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True Life

Women Don’t Bleed Blue

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How I got over the mystery, myth and maligning of menstruation
Ramya Maddali hails from Tirupati. A Pharmacy graduate, she is currently a Young India Fellow
Many years ago, I realised that sanitary napkins were not fancy diapers meant for wildly incontinent women. This exciting revelation occurred when I was nine and my sister attained menarche, or ‘matured’ as was said at home.

I was the quintessential second child, desiring everything my sister had: her clothes, her words, her friends, her shoes, and naturally I wanted her uterus now, for all the rumours of maturity circulating it. She would purchase packets of sanitary napkins imprinted with mysterious and hilarious terminology—ultra- wings, mega wings, choice wings, maxi-pads, nights only, dry-max, side-walls. Imagine what these names did to the mind of a nine year old! I started envisioning a civil war going on down there, where these napkins worked overtime trying to trap gallons of blue fluid (thank you, advertising) to prevent social embarrassment.

So drunk was I on my mission to solve the mystery of these absorbent superheroes that I slyly peeled open one of my sister’s napkins in her absence and stuck it as best I could on the inside of my tiny underwear, wings and all. See, I thought the napkin came first and then the fluid. The one with the sanitary napkin, I thought, was the locus of all power, maturity and wisdom. So there I sat, in one precious corner of the house all morning, jealously guarding the secret in my panty, knowing that something new and blue was filling it up.

I was thoroughly dismayed and disappointed when I discovered an empty, ugly, white napkin in the evening. Nada, no blue, not even a little. I put the sadly unsuccessful mission behind me and asked my sister and mother a torrent of questions about the whole maturity affair. Thankfully, they were very honest with their answers and gave me books to read—my sister and I both loved encyclopaedias and other books on biology.

This time, I deconstructed the entire event and armed myself with real wisdom: one morning in my early teens I would bleed a beautiful red, not an unnatural blue, on my panty and this exciting ritual would continue until I was 50. I shared this delicious secret with a couple of girls in my class and soon became the authority on all matters regarding sanitary napkins and big, fat, mature wombs. I invented secret codes so we could discuss them in front of the boys and laugh when their blunt minds failed to comprehend our cryptic messages.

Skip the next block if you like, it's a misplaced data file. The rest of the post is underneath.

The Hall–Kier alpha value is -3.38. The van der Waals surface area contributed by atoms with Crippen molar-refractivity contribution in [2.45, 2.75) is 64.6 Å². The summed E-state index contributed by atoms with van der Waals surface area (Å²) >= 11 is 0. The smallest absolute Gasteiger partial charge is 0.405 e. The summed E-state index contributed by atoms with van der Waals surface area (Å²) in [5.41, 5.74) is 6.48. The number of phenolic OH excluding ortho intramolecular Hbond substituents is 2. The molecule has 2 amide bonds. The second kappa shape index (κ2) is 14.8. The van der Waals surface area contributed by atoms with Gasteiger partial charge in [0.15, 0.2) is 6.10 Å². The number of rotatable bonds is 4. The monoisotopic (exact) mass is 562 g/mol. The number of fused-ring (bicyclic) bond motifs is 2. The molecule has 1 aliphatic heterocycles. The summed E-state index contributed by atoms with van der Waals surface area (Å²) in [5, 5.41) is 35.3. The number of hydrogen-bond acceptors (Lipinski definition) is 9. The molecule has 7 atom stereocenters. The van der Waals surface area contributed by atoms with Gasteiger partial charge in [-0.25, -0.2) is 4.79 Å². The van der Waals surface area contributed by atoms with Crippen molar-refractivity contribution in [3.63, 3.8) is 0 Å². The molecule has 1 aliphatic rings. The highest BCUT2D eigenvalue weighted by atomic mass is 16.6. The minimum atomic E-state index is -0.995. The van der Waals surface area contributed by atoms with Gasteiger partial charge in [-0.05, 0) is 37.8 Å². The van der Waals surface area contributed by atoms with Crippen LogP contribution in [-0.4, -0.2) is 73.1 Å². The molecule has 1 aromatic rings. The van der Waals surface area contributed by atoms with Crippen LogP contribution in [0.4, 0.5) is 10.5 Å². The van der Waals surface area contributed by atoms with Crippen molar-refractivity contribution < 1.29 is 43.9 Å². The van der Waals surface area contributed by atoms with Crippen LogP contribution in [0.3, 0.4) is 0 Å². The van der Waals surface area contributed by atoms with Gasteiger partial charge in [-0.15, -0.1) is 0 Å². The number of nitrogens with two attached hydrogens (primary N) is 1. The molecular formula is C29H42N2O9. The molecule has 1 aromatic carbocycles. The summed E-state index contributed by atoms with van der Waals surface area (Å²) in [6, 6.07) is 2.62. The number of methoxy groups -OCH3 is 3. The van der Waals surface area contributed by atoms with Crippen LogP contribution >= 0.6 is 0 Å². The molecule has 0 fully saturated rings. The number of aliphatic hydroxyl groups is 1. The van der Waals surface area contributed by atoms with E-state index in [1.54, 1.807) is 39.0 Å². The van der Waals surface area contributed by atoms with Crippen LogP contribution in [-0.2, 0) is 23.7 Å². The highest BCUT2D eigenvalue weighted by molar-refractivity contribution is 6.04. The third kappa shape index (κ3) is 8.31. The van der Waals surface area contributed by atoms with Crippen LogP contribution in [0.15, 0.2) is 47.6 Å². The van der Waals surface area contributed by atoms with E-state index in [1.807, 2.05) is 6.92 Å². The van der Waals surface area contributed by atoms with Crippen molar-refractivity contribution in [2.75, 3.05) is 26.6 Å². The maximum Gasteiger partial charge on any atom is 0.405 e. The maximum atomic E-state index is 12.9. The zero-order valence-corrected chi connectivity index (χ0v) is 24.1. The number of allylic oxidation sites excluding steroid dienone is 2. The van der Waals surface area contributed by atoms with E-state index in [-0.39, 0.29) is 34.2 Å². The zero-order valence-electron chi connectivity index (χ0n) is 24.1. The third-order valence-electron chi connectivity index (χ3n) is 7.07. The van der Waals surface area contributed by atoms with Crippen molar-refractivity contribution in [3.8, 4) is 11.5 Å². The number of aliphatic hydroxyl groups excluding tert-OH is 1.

All this while, I waited. Waited for ‘it’ to happen to me. A couple of years passed and my uterus insisted on staying dormant and woefully immature. The day came when my best friend left school in the middle of the day and was taken home, returning only a fortnight later. Girls congratulated her in low whispers and the boys behaved as if they didn’t care, but made many a distasteful joke. Everyone knew about ‘it’ now. It took girl after girl for its own.

Soon, I was invited to a ‘maturity function’ at the home of one of the girls and made to sit beside her while men and women gave her money, bangles, clothes and blessings. I felt incredibly left out and angry with my body for letting me down. My breasts were painful knobs and I had no growth spurt. Had I put on weight or developed acne, I would have hated my body even more.

Slowly and surely, I became obsessed with attaining menarche. Every time I urinated, I would wait impatiently for the mild yellow waters to turn crimson. Every time I felt something wet in my underwear, I would walk swiftly to the nearest bathroom and check for redness, only to find white, gelatinous mucus. I panicked, thinking I wasn’t woman enough and that my indolent uterus would be unable to bear children.